Despite Meeting Clean Air Standards, Supreme Court Forces Ohio to Write New Air Plan

Published May 5, 2016

The U.S. Supreme Court’s refusal to hear an Ohio case will force the state into tighter environmental restrictions than the Environmental Protection Agency (EPA) required.

After Ohio fell into “non-attainment” status exceeding the  acceptable amount of particulate matter in its air, EPA required the state to write and submit a new pollution control plan. Before the plan was written, Ohio’s particulate matter decreased below national standards and EPA allowed Ohio to forego writing a new plan.

That would have been the end of it, but the Sierra Club sued the Ohio, saying the state should have written a plan, even though its air quality now met EPA standards. In 2015, the Sixth Circuit Court of Appeals heard the case, and despite EPA agreeing with Ohio, the court sided with the Sierra Club.

The Sixth Circuit’s ruling contradicted the rulings of several other circuit courts making the case ripe for review. Part of the reason the Supreme Court decided not to take up the case may be the fact, while EPA stood by its decision saying the Sixth Circuit was wrong to overturn EPA’s position, the agency ultimately asked the Supreme Court to deny Ohio’s petition for a review, arguing in a filing “the practical significance of the court of appeals’ error and the conflict in authority, however, does not appear to be sufficient to warrant the Court’s review at this time.”

Nine states and the U.S. Chamber of Commerce filed amicus curae briefs in support of Ohio.

The Supreme Court’s decision leaves varying interpretations in place across the nation. If similar situations arise in the future, as the case law stands now, in some regions states will not have to submit new plans if their air quality comes into compliance before EPA requires a new plan. In the states covered by the Sixth Circuit, they will have to write and submit a new plan if EPA requires it before their air quality meets national standards.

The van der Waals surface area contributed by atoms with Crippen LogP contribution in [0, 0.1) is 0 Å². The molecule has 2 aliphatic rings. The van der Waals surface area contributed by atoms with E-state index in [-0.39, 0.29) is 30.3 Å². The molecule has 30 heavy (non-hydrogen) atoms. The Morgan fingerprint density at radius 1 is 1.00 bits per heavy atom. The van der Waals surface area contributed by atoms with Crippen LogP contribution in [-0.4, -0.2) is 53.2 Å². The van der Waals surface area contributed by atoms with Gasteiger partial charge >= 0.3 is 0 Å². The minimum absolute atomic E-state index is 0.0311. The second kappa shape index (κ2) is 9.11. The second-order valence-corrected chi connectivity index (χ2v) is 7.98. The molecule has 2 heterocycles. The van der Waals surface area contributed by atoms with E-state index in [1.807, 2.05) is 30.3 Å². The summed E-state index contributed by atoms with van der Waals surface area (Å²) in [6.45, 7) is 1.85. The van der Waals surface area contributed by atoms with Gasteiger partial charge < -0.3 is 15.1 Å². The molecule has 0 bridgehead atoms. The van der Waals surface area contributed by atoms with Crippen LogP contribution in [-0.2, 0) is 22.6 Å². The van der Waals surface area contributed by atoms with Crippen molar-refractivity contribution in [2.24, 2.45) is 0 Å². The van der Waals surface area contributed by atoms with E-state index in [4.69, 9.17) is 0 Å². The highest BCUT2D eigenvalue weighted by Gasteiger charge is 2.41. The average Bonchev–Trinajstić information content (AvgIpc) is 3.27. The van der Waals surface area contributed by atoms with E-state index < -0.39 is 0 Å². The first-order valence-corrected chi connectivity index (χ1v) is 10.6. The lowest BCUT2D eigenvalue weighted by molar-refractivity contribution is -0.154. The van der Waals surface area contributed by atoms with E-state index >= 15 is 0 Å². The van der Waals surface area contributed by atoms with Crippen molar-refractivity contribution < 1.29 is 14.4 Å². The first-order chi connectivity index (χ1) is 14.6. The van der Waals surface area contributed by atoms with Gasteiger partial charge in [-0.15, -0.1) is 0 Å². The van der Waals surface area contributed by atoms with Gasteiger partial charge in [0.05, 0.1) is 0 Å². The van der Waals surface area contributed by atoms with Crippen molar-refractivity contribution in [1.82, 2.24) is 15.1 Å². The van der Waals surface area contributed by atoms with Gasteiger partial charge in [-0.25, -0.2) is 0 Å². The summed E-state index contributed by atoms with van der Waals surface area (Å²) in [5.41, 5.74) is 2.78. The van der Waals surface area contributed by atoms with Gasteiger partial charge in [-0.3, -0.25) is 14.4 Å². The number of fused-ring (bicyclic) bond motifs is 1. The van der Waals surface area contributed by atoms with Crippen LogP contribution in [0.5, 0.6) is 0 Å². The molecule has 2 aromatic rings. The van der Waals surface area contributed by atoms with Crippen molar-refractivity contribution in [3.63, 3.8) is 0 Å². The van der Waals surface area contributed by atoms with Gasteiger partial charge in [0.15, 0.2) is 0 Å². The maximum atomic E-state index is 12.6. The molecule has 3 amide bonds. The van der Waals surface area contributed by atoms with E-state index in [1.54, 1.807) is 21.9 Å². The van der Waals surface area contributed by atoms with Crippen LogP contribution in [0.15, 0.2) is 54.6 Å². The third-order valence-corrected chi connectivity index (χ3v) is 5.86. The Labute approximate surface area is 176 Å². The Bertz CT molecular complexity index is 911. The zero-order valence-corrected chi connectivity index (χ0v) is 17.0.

Real-World Consequences

The stricter interpretation of “non-attainment” has consequences.

“Conducting business in an area designated as non-attainment is more complicated, more time-consuming, and more costly,” says Michael Fisher, president of the Greater Cincinnati Chamber of Commerce in a statement quoted in Ohio’s petition.

“The Sixth Circuit’s decision imposes real costs on those people without countervailing public-health benefits because Ohio has achieved attainment,” Ohio’s petition reads.

What Does ‘Reasonable’ Mean?

In addition to these consequences, the ruling makes little sense, Ohio argued.

In Ohio’s appeal to SCOTUS, the state asked the court, “Does the non-attainment-plan statue’s mandate to use ‘reasonably available control measures’ compel states to impose measures unnecessary to meet the relevant air-quality standards?”

According to its petition, “EPA has always interpreted ‘reasonably available control measures’ to include only measures necessary to attain the relevant standards. Under that view, no more measures were ‘reasonably available’ here because Ohio had met the fine-particulate matter standards.”

Mary C. Tillotson ([email protected]) is a freelance writer from Michigan.